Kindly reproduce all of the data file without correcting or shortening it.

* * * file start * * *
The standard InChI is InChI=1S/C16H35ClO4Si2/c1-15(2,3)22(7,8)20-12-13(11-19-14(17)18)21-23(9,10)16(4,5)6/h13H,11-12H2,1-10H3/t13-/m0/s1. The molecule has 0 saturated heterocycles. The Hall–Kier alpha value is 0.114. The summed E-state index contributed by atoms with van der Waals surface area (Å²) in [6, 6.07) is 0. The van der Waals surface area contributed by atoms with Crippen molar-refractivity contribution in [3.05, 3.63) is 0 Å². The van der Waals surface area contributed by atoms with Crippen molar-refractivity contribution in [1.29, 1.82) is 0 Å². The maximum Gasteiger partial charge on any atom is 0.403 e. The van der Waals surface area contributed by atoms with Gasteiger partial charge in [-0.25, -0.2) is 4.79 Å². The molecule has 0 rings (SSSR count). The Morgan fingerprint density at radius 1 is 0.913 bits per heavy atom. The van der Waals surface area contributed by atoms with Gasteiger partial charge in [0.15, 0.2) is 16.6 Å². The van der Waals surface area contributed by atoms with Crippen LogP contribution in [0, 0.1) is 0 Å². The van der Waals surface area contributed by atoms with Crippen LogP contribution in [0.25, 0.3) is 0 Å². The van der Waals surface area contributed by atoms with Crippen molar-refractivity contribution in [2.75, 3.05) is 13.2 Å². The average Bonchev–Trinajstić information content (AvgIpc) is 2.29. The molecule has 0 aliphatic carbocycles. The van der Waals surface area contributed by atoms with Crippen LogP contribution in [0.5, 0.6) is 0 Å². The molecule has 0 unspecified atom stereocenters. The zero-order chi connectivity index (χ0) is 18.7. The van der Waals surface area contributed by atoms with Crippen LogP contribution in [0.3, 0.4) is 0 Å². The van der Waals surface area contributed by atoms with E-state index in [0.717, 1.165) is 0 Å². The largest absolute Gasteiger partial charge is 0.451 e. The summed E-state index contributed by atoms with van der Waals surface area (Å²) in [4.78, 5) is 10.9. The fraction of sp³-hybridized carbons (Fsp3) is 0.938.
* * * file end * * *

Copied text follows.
The standard InChI is InChI=1S/C16H35ClO4Si2/c1-15(2,3)22(7,8)20-12-13(11-19-14(17)18)21-23(9,10)16(4,5)6/h13H,11-12H2,1-10H3/t13-/m0/s1. The molecule has 0 saturated heterocycles. The Hall–Kier alpha value is 0.114. The summed E-state index contributed by atoms with van der Waals surface area (Å²) in [6, 6.07) is 0. The van der Waals surface area contributed by atoms with Crippen molar-refractivity contribution in [3.05, 3.63) is 0 Å². The van der Waals surface area contributed by atoms with Crippen molar-refractivity contribution in [1.29, 1.82) is 0 Å². The maximum Gasteiger partial charge on any atom is 0.403 e. The van der Waals surface area contributed by atoms with Gasteiger partial charge in [-0.25, -0.2) is 4.79 Å². The molecule has 0 rings (SSSR count). The Morgan fingerprint density at radius 1 is 0.913 bits per heavy atom. The van der Waals surface area contributed by atoms with Gasteiger partial charge in [0.15, 0.2) is 16.6 Å². The van der Waals surface area contributed by atoms with Crippen LogP contribution in [0, 0.1) is 0 Å². The van der Waals surface area contributed by atoms with Crippen LogP contribution in [0.25, 0.3) is 0 Å². The van der Waals surface area contributed by atoms with Crippen molar-refractivity contribution in [2.75, 3.05) is 13.2 Å². The average Bonchev–Trinajstić information content (AvgIpc) is 2.29. The molecule has 0 aliphatic carbocycles. The van der Waals surface area contributed by atoms with Crippen LogP contribution in [0.5, 0.6) is 0 Å². The molecule has 0 unspecified atom stereocenters. The zero-order chi connectivity index (χ0) is 18.7. The van der Waals surface area contributed by atoms with Crippen LogP contribution in [0.3, 0.4) is 0 Å². The van der Waals surface area contributed by atoms with E-state index in [0.717, 1.165) is 0 Å². The largest absolute Gasteiger partial charge is 0.451 e. The summed E-state index contributed by atoms with van der Waals surface area (Å²) in [4.78, 5) is 10.9. The fraction of sp³-hybridized carbons (Fsp3) is 0.938.